This shares some of the lessons from our investments involving life sciences (starting with Ginger.io in 2011 + Moleculo in 2012) as well as some of the evaluation criteria we think about for potential future opportunities.

As a firm, our focus is leading the first institutional round (usually pre-seed or seed) with investments of $500k to $3m. We often invest with angels and love research work coming out of universities or other labs.

For companies based in core science or research – we like to see:

  1. Great science with large potential impact
    1. Therapeutic applications in healthcare
    2. Other non-healthcare applications with high margin potential
  2. Founder is a leader in the space
    1. Ability to develop cornerstone IP + reputation in the space
    2. Multi discipline teams; cross discipline individual expertise
  3. Path to efficacy (or similar metric) on less than $10m of paid in capital
  4. Market size + Product + New Type of Regulatory Risk
  5. Platform opportunity with large market potential
    1. Ability to build defensible data moat is key
    2. More data makes technology better; increases enterprise value

If you think you’d be a fit with our portfolio based on the above information, please reach out – it’d be great to learn more.

Bill Janeway on Productive Bubbles (2015)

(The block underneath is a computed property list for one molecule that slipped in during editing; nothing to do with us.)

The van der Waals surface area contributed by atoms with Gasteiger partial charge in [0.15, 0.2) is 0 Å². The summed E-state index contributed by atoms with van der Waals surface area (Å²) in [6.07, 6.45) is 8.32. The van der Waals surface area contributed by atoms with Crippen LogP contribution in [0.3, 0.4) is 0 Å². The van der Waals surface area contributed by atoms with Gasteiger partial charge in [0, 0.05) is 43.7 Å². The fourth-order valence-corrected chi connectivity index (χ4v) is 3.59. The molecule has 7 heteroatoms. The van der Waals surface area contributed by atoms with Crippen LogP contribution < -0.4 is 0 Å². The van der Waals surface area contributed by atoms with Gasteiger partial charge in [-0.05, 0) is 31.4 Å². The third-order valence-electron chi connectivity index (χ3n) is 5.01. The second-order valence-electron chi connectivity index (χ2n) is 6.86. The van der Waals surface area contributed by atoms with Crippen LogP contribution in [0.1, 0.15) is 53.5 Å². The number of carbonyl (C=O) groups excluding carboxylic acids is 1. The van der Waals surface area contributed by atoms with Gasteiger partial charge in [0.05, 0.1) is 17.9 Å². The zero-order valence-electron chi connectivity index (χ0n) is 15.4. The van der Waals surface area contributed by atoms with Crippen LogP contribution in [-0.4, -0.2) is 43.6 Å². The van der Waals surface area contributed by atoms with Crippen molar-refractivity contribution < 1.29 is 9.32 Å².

In a bubble you stop worrying about whether there’s gonna be more money behind you. The coordination failure through time is eliminated. That’s the functional role that bubbles can play at the frontier of the innovation economy. And this is simply a-a follow on to suggest theoretically that you should expect to see in bubble conditions riskier start-ups, further out crazier ideas, ones that might require so much money to get going. “Geez we’re gonna start a new automobile company. From scratch?” That only under something resembling bubble conditions would anybody take it seriously. And then Nanda and Rhodes-Kropf went out and actually looked at the data and what they found was that going back now 15 years start-ups that were founded during the dotcom, telecom, internet bubble at the end of the 90’s had a, a bimodal distribution. It wasn’t a normal distribution. More of them failed completely. But those that succeeded, succeeded bigger. There was an actual empirical demonstration of the phenomenon of financing risk that they talked about and the coordination failure that a bubble solves.